Attorney: Natalie A. Landreth
In this case, NARF represents five Chugach villages that sued the Secretary of Commerce to establish aboriginal rights to their traditional use areas on the Outer Continental Shelf (OCS) of Alaska, in Cook Inlet and the Gulf of Alaska. In 2002 the federal district court ruled against the Chugach. NARF appealed to the U.S. Court of Appeals for the Ninth Circuit which in 2004 en banc vacated the district court’s decision and remanded for determination of whether the Tribes can establish aboriginal rights to the areas. After denials of summary judgment motions on the issue, trial on whether these Tribes hold aboriginal rights to hunt and fish in federal waters was held in August 2008. In August 2009 the court held that although the five Chugach Tribes had established that they had a “territory” and had proven they had used the waters in question, the Tribes could not hold aboriginal rights as a matter of law. The Chugach appealed to the Ninth Circuit en banc panel which retained jurisdiction over the case. Oral argument was heard by the en banc panel on September 21, 2011.
On July 31, 2012, a 6-5 majority of the Ninth Circuit en banc panel affirmed the district court’s ruling that the Tribes failed to establish entitlement to non-exclusive aboriginal rights on the OCS.
The majority concluded that the Villages had satisfied the “continuous use and occupancy” requirement of the test for aboriginal rights, which is measured in accordance with the particular ways of life, customs, and habits of the tribe seeking to establish aboriginal rights. The majority determined that the district court’s findings that the Villages’ ancestors had hunted and fished on the OCS seasonally and while traveling to outer islands was consistent with their way of life as marine hunters and fisherman, and thus satisfied this requirement.
However, the majority concluded that the Villages did not satisfy the “exclusivity” requirement of the test. Exclusivity is established when a tribe shows it used and occupied a territory to the exclusion of other Indian groups. The majority rejected the argument that the lack of evidence that other groups hunted and fished in the claimed OCS territory established exclusivity. The majority interpreted the district court’s finding that neighboring tribes had likely fished and hunted on the periphery of the claimed OCS territory to constitute a finding that these other groups had likely fished and hunted within the claimed OCS territory. The majority also relied on a statement by the district court that the population of the ancestral villages was too low to have been able to exercise dominion and control over the claimed OCS area.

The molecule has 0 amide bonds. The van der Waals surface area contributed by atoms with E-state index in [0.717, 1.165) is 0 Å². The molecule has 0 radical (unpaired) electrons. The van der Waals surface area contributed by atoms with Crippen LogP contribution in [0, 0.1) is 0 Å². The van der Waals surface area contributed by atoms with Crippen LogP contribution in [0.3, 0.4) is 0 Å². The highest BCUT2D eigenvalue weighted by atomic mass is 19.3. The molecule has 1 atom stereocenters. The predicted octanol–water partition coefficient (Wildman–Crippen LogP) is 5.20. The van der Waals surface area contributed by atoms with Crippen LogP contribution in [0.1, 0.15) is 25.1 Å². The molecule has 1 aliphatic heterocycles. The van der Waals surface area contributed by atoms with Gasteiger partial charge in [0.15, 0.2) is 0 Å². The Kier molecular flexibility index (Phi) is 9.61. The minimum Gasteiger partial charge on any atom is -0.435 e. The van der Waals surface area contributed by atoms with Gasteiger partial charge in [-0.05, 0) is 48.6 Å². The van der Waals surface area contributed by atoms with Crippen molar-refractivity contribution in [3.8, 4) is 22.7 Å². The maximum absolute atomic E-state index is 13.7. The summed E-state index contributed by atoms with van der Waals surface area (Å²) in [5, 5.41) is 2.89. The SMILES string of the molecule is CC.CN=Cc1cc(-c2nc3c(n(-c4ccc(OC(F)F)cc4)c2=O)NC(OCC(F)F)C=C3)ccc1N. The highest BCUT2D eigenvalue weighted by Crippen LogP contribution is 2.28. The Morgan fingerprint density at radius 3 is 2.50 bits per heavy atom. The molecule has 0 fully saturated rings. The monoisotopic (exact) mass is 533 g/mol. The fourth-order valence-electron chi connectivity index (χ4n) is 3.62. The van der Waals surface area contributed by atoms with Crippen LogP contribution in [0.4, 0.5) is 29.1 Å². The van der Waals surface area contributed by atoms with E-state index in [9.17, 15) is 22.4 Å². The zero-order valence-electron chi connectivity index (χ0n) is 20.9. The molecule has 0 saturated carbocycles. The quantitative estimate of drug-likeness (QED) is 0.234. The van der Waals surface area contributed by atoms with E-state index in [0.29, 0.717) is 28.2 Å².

Five judges signed on to a vigorous dissent which agreed with the majority that the Tribes had satisfied the continuous use and occupancy requirement but strongly disagreed with the majority’s conclusion that the exclusivity requirement was not satisfied. The dissent argued that exclusivity does not require the Tribes to show that as a theoretical matter, they could have repelled intruders from the claimed OCS area, as suggested by the district court’s population finding. Rather, in the absence of evidence of use by others, case law requires only that the Villages show that they were the only group that used and occupied the area. The dissent engaged in a thorough and well-reasoned analysis of the district court’s findings and the supporting evidence to conclude that this requirement had been satisfied with respect to at least some parts of the claimed OCS area. Thus, the dissent would have reversed and remanded with instructions to the district court to find, under the proper legal test, precisely where within the claimed area the Tribes have aboriginal rights.
NARF filed a petition for a writ of certiorari in the U.S. Supreme Court and cert was denied on October 7, 2013, ending the case.